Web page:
Every moment is new. Creativity happens here and now—not in the past where Famous Artists created, and not in the future when you’re older or wiser or richer or smarter, etc. Art happens now.

You don’t have to make things that look like other things that already exist. You make your things, and all they have to do is exist! Others may not like or understand your art. That’s OK. Make things that you enjoy making. Since nobody knows where they’re headed, you might as well enjoy the process of getting there! Do what feels right—what engages your mind and afterwords feels satisfying.

There’s no perfect poem, story, nonfiction, or any other text. What gets praised and popular is all too often art that is pandering.

Final concept: Everything on the list above is a limited-at-best description of certain ideas, moods, and experiences I’ve had. I can’t communicate to you what it’s like for you to make art. You have to teach yourself. Learn by trying and seeing what feels best and what you like.

(P.S. Here’s an earlier such list.)

I’ve taken it into my own work, my own written world, world of my writings

OK, back at 9:02 after … reading NYTimes.com review (by Jennifer Senior(?)) of new Megan Kelly book. Well, I’m back. I didn’t feel great last night—overtired, a little anxious—so I went to sleep at 8. No SNL—though Dave Chapelle hosted and I read review this morn and M showed me last night as we were going to bed about 2 a clip of Kate McKinnon as Hillary playing some of Len Cohen’s “Hallelujah”—poignant.

And I noticed in my Nov. 2010 journal yesterday, in which I spent just a short time reading, some comments about some National Geographic show about people who claim to be Jesus. And I’ve long thought that my references to, descriptions of pop culture, especially TV shows, were kinda merely for the record. But last night I had a thought that maybe my writing about these things transmutes them—it’s no long just a piece of culture out there in the world. I’ve taken it into my own work, my own written world, world of my writings.

[From journal of Sun., 13 Nov. 2016, Journal 239, page 189]

Idea of a horizontal biography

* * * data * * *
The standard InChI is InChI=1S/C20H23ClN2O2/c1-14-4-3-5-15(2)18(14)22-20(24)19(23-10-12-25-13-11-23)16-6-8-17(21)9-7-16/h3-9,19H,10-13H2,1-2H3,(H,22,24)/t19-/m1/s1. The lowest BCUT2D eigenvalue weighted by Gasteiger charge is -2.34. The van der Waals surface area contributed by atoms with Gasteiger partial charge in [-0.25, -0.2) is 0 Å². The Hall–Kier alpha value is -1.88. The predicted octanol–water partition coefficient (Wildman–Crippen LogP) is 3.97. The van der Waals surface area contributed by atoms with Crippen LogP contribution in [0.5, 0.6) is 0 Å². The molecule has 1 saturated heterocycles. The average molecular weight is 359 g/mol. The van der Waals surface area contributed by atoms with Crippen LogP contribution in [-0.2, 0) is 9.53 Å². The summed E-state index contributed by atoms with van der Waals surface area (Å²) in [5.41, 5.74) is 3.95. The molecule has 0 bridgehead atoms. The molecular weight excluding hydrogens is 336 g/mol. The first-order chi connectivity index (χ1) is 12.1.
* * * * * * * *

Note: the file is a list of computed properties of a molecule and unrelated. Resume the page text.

In general, I’m probably a lot happier most days than I was in my 20s. I didn’t know where I belonged, in what job. I had money troubles and M had bad-health years—I don’t miss my 20s, to be honest. (I read some poet’s ode to his 20s last night in Pinsky book.) And I wonder how I’ll see my physics-teaching ambition—perhaps I was merely misguided, but I don’t think so. Perhaps I threw a lot of manic sort of energy at my physics teaching partly because I did want there to be a better approach than merely “Here’s a demo, here’s the theory and equation, now solve for velocity.” I recall those years as a bit of thrashing around. On other hand, that’s a years-later view.

I wonder what’s really in journals from those years (just before the daily journaling began) I mean, holy sh!t, I had a lot going on—being a new teacher,

(there I hear a truck. I’ve assumed it’s C___, but I heard on local news recently that Chrysler assembly was going offline for a couple weeks, I thought)

getting new preps each of first three years, doing yearbook, etc. But I did survive, you know—thank goodness. And anyway, that is the past—I’m here now—I’m here-now. I’m alive right now. I’m here now.

I’m getting dull there. It is odd how hard it can be to come up with sentences about now—why should that be? It’s easy enough to  describe objects that are sitting (verb choice?) that are—existing? Hell, they’re doing nothing at all. Objects don’t get verbs (until someone uses them or they get electrical motive-vation, capacity to move.)